Cellular Goods, a UK-based company that uses cannabis compounds to make skincare and athletic recovery products, has announced plans to float on the London Stock Exchange.
Plot your path towards financial freedom with our Hero’s Journey tool!
MyWalletHero is here to help you learn about taking control of your money, whether that’s paying off debt, working towards a short-term money goal, or investing for your future.
This tool can help you understand the next steps on your journey – simply choose a goal that best describes your current interests to get started.
Here is everything you need to know about Cellular Goods’ flotation, including whether you can buy shares in the flotation.
Cellular Goods was established in August 2018. Its focus is on two primary product classes: skincare and athletic recovery products. Unlike other companies in the fast-growing cannabis market, Cellular Goods makes its products in laboratories rather than directly from plants.
The company plans to sell its products through partnerships with leading retailers and directly to consumers through its website.
Previously, it sold a stake to former footballer David Beckham’s investment vehicle, DB ventures.
What are Cellular Goods’ goals for the flotation?
The company says that it intends to raise around £8 million through an initial public offering (IPO) for its ordinary shares, which will include a retail offer. This will hopefully raise the value of the company to approximately £20 million.
Funds from the flotation will be used to finalise and launch various premium quality consumer products made using cannabinoids.
Cellular Goods’ listing will make it the first pure-play consumer cannabinoids company on the London Stock Exchange.
Company’s CEO, Alexis Abraham, says that the listing will provide ‘the profile, credibility and access to capital’ to drive growth.
When is the flotation happening?
There is not yet an official date for the flotation, but it’s expected to happen this spring.
Can I buy Cellular Goods’ shares in its flotation?
However, you will also have a chance to get in earlier by buying shares at their IPO price and before they start trading on the stock exchange.
Compare stocks and shares ISAs
If you’re planning to open a stocks and shares ISA, choosing the right platform is important. To help you narrow down the choices, we’ve created a list of some of the top stocks and shares ISAs.
Unlike many other companies that limit opportunities to buy shares before flotation to a few select investors (like institutional investors), Cellular Goods has said that its IPO will be open even to retail investors.
More details on how to apply will be provided in due time. Most likely, it will have to be through an approved intermediary that is participating in the IPO.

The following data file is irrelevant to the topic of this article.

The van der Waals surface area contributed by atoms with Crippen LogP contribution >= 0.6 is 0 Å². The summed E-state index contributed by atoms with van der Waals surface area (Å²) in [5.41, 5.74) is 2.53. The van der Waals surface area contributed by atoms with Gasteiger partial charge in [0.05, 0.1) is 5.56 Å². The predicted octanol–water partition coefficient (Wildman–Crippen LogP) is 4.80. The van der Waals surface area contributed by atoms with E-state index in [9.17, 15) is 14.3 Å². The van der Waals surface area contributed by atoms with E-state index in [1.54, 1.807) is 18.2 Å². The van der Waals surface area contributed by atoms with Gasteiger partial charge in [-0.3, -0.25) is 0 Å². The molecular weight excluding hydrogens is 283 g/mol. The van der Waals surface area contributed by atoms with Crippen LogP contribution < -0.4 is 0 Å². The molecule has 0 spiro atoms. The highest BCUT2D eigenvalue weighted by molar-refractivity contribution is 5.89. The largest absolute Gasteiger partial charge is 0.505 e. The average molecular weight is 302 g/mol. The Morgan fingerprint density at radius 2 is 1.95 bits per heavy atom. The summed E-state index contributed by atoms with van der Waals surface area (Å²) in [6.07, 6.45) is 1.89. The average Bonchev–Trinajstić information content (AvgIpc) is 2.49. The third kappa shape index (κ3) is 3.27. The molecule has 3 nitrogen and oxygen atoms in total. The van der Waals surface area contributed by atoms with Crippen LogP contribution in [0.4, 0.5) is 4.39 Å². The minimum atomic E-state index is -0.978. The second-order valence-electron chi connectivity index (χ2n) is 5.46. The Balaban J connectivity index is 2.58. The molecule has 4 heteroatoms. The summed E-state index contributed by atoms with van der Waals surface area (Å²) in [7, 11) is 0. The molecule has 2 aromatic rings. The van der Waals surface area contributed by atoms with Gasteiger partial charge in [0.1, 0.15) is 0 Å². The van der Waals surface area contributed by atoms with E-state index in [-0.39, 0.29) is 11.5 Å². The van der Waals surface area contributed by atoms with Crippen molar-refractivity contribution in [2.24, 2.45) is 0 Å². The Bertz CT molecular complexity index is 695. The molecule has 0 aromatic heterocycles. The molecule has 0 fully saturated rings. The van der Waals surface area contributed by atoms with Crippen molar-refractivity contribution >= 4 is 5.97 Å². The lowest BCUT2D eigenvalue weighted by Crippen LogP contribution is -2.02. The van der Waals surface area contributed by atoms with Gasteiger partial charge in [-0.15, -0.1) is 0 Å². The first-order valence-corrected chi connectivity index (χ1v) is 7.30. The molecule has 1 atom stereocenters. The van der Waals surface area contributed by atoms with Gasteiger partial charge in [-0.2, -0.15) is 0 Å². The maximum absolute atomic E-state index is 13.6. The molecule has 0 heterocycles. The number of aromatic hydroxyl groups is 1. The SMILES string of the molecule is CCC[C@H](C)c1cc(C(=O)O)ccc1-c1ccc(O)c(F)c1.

What are the pros and cons of investing in a flotation?
Shares bought in a flotation have the potential to deliver huge gains in the short term. This may be because of pent up investor demand that could cause stock to shoot up in value when it debuts on the stock exchange.
For example, shares in The Hut Group and Airbnb soared 30% and 120% respectively upon listing. As a result, those who invested in both companies’ pre-IPO stock saw decent gains during the first day of trading.
Unfortunately, it doesn’t always work out this way. Flotation stock may not always go up in price. Some may actually lose value upon listing. Uber’s shares, for example, fell 7% below their IPO price after listing, causing a lot of investors to lose money.
In another scenario, stock may shoot up in price upon flotation only to lose value later because of negative market or company factors.
Investing for the long term
When it comes to investing in stocks, sticking with a long-term strategy that’s based on your preferences and capabilities is often the safest play.
Rather than trying to chase short-term gains from flotation stock, it might be better to give the stock a few months to ‘settle’ and essentially find its true value.
Remember that, although with investing there are never guarantees, and past performance is no indication of future performance, the stock market has tended to have upward bias over the long term.
So, even if you miss out on potentially explosive gains of flotation stock by waiting for a couple of months, there still may be a chance for the growth of your investment in the long term.
No matter what, investing means putting your capital at risk, so always do your research before you invest your money in any company.
Some offers on MyWalletHero are from our partners — it’s how we make money and keep this site going. But does that impact our ratings? Nope. Our commitment is to you. If a product isn’t any good, our rating will reflect that, or we won’t list it at all. Also, while we aim to feature the best products available, we do not review every product on the market. Learn more here. The statements above are The Motley Fool’s alone and have not been provided or endorsed by bank advertisers. John Mackey, CEO of Whole Foods Market, an Amazon subsidiary, is a member of The Motley Fool’s board of directors. The Motley Fool UK has recommended Barclays, Hargreaves Lansdown, HSBC Holdings, Lloyds Banking Group, Mastercard, and Tesco.